The new printer/copier purchased is a capital expense and not deductible under s 8-1. Acquisition of printer/copier is an expense on asset that will provide Nancy lasting benefit. So, the amount spent on it is not immediately deductible under s 8-1 but it will be deductible under depreciation and capital allowance in future years.


Nancy’s two and half year child attends child care so that Nancy can work smoothly. Childcare expenses do not satisfy the positive limbs and so are not deductible under s 8-1 of ITAA 1997. Childcare expenses are not incurred in the production of assessable income but they merely put the taxpayer in a position to produce assessable income[1]. Childcare expenses being domestic or private in nature violate the second negative limb too.


Losses or outgoings of domestic or private nature[2] are not deductible under s 8-1 due to the second negative limb. The expenses incurred on physiotherapy treatment simply put Nancy in a position to carry out her drafting plans and execute her work. The treatment cost was not incurred to carry on her architect services. Even otherwise, she was in pain and she had to undergo the therapy for herself. The injury suffered was not in connection to her income producing activity. Just because she was back to work efficiently after therapy, does not imply the treatment cost as not private[3]. So, the cost of treatment is not deductible expense.

[1] Lodge v FCT (1972) 3 ATR 254; Martin v FCT (1984) 15 ATR 808

[2] S 8-1(2)(b) of ITAA 1997

[3] FCT v Cooper (1991) 21 ATR 1616


It appears that Nancy’s home office is a genuine home office[4] considering the furnishing done in office room specifically for office purpose[5]. In case of genuine home office, both running and occupancy expenses are deductible on the basis of portion of home used for home office under s 8-1 of ITAA 1997. Since, Nancy’s office covers 20% of the floor area of her house, 20% of the rent of house is apportioned to home office and hence deductible.


Windfall gains that generally depend on luck are not ordinary income, whether received in the form of chance winnings or prizes. The prize won by a casual participant in a game show hosted on television is normally not an ordinary income if the element of chance is greater than requisite skill[6]. However, Nancy and her friend were skilled in trivia competitions as they often played and win for around 5 years at the local pub. They entered into a trivia competition which was broadcasted live. They won the prize on demonstrating their skill rather than by luck or chance. Hence, $18,000 is ordinary income.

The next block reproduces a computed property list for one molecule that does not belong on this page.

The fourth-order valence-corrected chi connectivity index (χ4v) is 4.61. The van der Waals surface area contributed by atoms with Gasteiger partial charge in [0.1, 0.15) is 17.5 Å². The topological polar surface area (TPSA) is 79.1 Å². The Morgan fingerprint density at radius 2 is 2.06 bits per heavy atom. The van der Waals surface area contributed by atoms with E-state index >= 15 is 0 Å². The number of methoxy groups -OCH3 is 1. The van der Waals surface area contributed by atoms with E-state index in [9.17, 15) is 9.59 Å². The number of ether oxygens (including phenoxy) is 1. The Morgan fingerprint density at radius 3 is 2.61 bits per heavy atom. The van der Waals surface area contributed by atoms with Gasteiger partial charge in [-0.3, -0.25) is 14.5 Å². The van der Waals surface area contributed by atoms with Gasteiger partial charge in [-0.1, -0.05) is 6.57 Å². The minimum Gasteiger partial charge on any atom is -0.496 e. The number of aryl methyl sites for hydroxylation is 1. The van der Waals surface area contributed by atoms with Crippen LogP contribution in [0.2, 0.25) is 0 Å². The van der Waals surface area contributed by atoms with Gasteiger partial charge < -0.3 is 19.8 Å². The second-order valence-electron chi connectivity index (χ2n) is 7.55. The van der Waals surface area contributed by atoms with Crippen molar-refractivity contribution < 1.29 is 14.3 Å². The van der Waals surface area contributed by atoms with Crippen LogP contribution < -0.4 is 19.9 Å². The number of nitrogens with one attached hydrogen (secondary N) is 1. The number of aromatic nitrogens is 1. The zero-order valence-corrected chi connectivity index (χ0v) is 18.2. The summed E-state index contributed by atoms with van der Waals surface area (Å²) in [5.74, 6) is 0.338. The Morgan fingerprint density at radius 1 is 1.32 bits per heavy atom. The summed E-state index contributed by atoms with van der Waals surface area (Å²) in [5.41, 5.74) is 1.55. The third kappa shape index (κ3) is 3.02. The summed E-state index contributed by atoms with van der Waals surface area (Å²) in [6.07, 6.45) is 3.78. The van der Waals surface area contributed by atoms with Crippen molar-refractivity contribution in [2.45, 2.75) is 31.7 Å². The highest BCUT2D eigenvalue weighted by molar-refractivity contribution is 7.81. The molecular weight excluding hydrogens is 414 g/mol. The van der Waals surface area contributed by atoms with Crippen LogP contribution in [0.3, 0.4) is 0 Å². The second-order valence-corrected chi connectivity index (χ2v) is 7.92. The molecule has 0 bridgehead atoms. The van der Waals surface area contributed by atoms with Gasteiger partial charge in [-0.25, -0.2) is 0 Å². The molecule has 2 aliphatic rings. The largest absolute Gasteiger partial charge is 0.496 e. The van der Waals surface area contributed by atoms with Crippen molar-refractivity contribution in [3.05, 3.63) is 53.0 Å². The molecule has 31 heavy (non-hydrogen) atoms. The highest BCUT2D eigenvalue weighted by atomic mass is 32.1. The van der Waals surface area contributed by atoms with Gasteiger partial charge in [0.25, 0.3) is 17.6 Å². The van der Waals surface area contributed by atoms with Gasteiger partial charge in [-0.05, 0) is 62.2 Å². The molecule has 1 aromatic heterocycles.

Now, as per sub-section 4-10(3) of the ITAA97,

Income Tax Payable = (Taxable Income X Tax Rate) – Tax Offsets;

Where Taxable Income = Assessable Income – Deductions

And Assessable Income = Ordinary Income + Statutory Income

[4] Ruling TR 93/30

[5] Swinford v FCT (1984) 15 ATR 1154

[6] Case 37 (1996) 13 CTBR (NS) 235; Ruling IT 167


Calculation of Nancy’s Taxable Income for the 2022-23 tax year


Amount in $

Amount in $

Assessable Income:



Fees for architect services



Prize won in trivia competition[7]



Total Assessable Income



Less: Deductions



Salary to Dom



Rent of office premises



Home-office expenses[8]



Taxable Income




Calculation of Nancy’s tax liability for the year ending 30 June 2023

Taxable Income

Tax on this income

Amount in $

0- $18,200



$18,201 - $45,000

19 cents for each $1 over $18,200


$45,001- $120,000

32.5 cents for each $1 over $45,000


$120,001- $180,000

37 cents for each $1 over 120,000


$180,000 and over

45 cents for each $1 over 180,000


Medicare Levy

2% of $ 251,680


Total Tax payable

$ 88,957


[7] Since the prize money was shared by Nancy and her friend, we are considering only 50% share for Nancy in the prize amount. So, 50% of $18,000 = $9,000

[8] House rent paid for the year = $41,600. 20% of house rent apportioned to home office.

So, 20% of $41,600 = $ 8,320.



Nancy has to consider the above implications of transactions done by her throughout the year and pay the tax liability accordingly.



www.ato.gov.au. 2023. PS LA 2001/6. [online] Available at: [Accessed 6 July  2023].

"Legal Database", Www.Ato.Gov.Au (Webpage, 2023)

Sadiq, K., Black, C., Jogarajan, S., Krever, R., Obst, W. and Ting, A., n.d. Principles of taxation law 2020. 13th ed. Sydney: Thomas Reuters (Professional) Australia Limited.

Taxbanter.com.au. 2022. Tax Data 2022. [online] Available at: [Accessed 6 July 2023].

AUSTRALIA, C.P.A. (2022) Australian taxation. S.l.: JOHN WILEY. Available at: https://wileybn.ipublishcentral.net/explore;searchText=australian%20taxation,%202nd%20edition;phraseMatch=0;themeName=Default-Theme.

Whatsapp Icon